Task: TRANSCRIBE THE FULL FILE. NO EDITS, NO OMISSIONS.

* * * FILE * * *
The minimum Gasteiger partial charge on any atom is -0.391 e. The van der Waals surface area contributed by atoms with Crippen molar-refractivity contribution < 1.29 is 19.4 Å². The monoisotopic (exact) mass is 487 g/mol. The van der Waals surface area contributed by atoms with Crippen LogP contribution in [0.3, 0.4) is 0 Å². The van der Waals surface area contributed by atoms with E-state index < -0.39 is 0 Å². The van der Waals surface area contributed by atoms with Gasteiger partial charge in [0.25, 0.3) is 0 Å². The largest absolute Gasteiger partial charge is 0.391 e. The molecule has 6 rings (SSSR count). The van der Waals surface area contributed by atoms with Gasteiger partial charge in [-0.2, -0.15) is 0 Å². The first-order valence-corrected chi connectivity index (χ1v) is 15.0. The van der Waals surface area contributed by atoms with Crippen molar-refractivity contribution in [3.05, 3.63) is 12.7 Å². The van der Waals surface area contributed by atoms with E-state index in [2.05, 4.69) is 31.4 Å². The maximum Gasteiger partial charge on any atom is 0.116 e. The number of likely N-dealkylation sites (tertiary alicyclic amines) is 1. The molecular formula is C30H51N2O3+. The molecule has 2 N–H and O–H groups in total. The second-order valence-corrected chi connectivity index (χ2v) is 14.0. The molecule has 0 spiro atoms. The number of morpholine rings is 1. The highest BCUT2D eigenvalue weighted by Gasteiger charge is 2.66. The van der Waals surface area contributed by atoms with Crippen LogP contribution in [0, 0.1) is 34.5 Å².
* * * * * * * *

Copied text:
The minimum Gasteiger partial charge on any atom is -0.391 e. The van der Waals surface area contributed by atoms with Crippen molar-refractivity contribution < 1.29 is 19.4 Å². The monoisotopic (exact) mass is 487 g/mol. The van der Waals surface area contributed by atoms with Crippen LogP contribution in [0.3, 0.4) is 0 Å². The van der Waals surface area contributed by atoms with E-state index < -0.39 is 0 Å². The van der Waals surface area contributed by atoms with Gasteiger partial charge in [0.25, 0.3) is 0 Å². The largest absolute Gasteiger partial charge is 0.391 e. The molecule has 6 rings (SSSR count). The van der Waals surface area contributed by atoms with Gasteiger partial charge in [-0.2, -0.15) is 0 Å². The first-order valence-corrected chi connectivity index (χ1v) is 15.0. The van der Waals surface area contributed by atoms with Crippen molar-refractivity contribution in [3.05, 3.63) is 12.7 Å². The van der Waals surface area contributed by atoms with E-state index in [2.05, 4.69) is 31.4 Å². The maximum Gasteiger partial charge on any atom is 0.116 e. The number of likely N-dealkylation sites (tertiary alicyclic amines) is 1. The molecular formula is C30H51N2O3+. The molecule has 2 N–H and O–H groups in total. The second-order valence-corrected chi connectivity index (χ2v) is 14.0. The molecule has 0 spiro atoms. The number of morpholine rings is 1. The highest BCUT2D eigenvalue weighted by Gasteiger charge is 2.66. The van der Waals surface area contributed by atoms with Crippen LogP contribution in [0, 0.1) is 34.5 Å².